Throughout my 15+ year as an investment adviser I am consistently asked about “fill in the blank" with your favorite investing topic dejour. As always, the person inquiring was watching or listening to a financial news media outlet where they were recommending investors “fill in the blank”. Inevitably when these times arise it takes everything I have not to come unglued (and sadly I must admit I have not been as successful as I wish). I become bothered not because they are asking but because they are being played, a pawn in the game and they don’t see it. Not being the most eloquent of communicators, I struggle with providing a polite response. If I only had a compelling, canned response I could help people see the error in their ways and hopefully save them some money. I recently read an article from Jason Zweig (one of the few financial media who I feel is worth listening to) that provides just that. I wanted to share some of it with you. If you can, print it out and tuck it away in your sock drawer and the next time you have the urge to turn on “fill in the blank”, pull it out and instead go do something more fun and productive such as “fill in the blank” as that will likely provide a more positive impact to your life.
The emphasis added is mine
I was once asked, at a journalism conference, how I defined my job. I said: My job is to write the exact same thing between 50 and 100 times a year in such a way that neither my editors nor my readers will ever think I am repeating myself. That’s because good advice rarely changes, while markets change constantly. The temptation to pander is almost irresistible. And while people need good advice, what they want is advice that sounds good.
The advice that sounds the best in the short run is always the most dangerous in the long run. Everyone wants the secret, the key, the roadmap to the primrose path that leads to El Dorado: the magical low-risk, high-return investment that can double your money in no time. Everyone wants to chase the returns of whatever has been hottest and to shun whatever has gone cold. Most financial journalism, like most of Wall Street itself, is dedicated to a basic principle of marketing: When the ducks quack, feed ‘em.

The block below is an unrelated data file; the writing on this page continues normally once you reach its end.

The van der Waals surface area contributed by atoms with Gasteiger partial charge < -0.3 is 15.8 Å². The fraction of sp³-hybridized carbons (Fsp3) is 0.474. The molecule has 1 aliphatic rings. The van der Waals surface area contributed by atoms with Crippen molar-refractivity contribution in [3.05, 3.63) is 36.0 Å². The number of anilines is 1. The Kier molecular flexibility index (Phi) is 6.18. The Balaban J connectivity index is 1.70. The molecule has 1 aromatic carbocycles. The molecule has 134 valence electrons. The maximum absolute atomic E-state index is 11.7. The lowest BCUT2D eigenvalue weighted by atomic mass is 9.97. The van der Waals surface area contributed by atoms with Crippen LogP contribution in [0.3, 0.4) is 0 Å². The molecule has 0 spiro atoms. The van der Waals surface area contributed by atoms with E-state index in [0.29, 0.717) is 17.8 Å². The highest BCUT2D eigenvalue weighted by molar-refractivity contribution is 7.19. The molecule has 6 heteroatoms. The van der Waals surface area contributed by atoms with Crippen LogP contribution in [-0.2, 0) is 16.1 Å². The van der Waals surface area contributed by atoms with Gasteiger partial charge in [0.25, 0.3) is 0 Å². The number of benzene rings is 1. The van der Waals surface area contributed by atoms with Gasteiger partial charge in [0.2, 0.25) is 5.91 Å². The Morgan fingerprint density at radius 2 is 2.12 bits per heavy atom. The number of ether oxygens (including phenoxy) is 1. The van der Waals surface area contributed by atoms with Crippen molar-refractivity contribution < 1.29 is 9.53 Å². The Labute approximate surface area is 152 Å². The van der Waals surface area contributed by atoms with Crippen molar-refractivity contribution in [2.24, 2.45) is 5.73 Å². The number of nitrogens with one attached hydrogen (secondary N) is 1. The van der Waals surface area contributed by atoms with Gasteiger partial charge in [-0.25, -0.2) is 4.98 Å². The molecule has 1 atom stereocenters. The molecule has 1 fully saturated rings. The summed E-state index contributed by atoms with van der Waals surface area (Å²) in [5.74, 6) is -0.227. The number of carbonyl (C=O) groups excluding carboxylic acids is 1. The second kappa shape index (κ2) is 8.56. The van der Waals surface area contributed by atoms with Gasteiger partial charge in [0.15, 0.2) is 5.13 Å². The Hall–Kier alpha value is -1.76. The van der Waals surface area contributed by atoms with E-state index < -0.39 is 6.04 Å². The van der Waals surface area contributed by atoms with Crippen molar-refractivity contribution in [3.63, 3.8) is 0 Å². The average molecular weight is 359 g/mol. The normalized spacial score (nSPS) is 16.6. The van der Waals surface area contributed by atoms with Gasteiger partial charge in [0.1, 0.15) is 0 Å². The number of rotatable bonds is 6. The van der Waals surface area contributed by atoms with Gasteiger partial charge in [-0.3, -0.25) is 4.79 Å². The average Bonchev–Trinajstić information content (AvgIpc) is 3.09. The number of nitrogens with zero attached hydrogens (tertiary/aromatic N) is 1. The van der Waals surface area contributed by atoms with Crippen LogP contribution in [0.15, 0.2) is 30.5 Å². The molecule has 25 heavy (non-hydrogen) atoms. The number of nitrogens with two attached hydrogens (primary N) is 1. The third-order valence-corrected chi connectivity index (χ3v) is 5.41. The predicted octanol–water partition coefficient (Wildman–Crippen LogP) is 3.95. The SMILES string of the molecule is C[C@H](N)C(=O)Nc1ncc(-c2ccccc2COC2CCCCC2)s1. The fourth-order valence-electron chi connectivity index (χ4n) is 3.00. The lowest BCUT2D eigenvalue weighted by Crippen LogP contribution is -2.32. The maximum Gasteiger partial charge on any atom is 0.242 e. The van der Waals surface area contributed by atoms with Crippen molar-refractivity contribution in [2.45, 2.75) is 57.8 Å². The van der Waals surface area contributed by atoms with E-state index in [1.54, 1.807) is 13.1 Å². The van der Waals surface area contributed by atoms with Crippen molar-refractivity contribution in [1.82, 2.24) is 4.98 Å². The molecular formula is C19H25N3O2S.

In practice, for most of the media, that requires telling people to buy Internet stocks in 1999 and early 2000; explaining, in 2005 and 2006, how to “flip” houses; in 2008 and 2009, it meant telling people to dump their stocks and even to buy “leveraged inverse” exchange-traded funds that made explosively risky bets against stocks; and ever since 2008, it has meant touting bonds and the “safety trade” like high-dividend-paying stocks and so-called minimum-volatility stocks.
It’s no wonder that, as brilliant research by the psychologist Paul Andreassen showed many years ago, people who receive frequent news updates on their investments earn lower returns than those who get no news. It’s also no wonder that the media has ignored those findings. Not many people care to admit that they spend their careers being part of the problem instead of trying to be part of the solution.
My job, as I see it, is to learn from other people’s mistakes and from my own. Above all, it means trying to save people from themselves. As the founder of security analysis, Benjamin Graham, wrote in The Intelligent Investor in 1949: “The investor’s chief problem – and even his worst enemy – is likely to be himself.”
One of the main reasons we are all our worst enemies as investors is that the financial universe is set up to deceive us.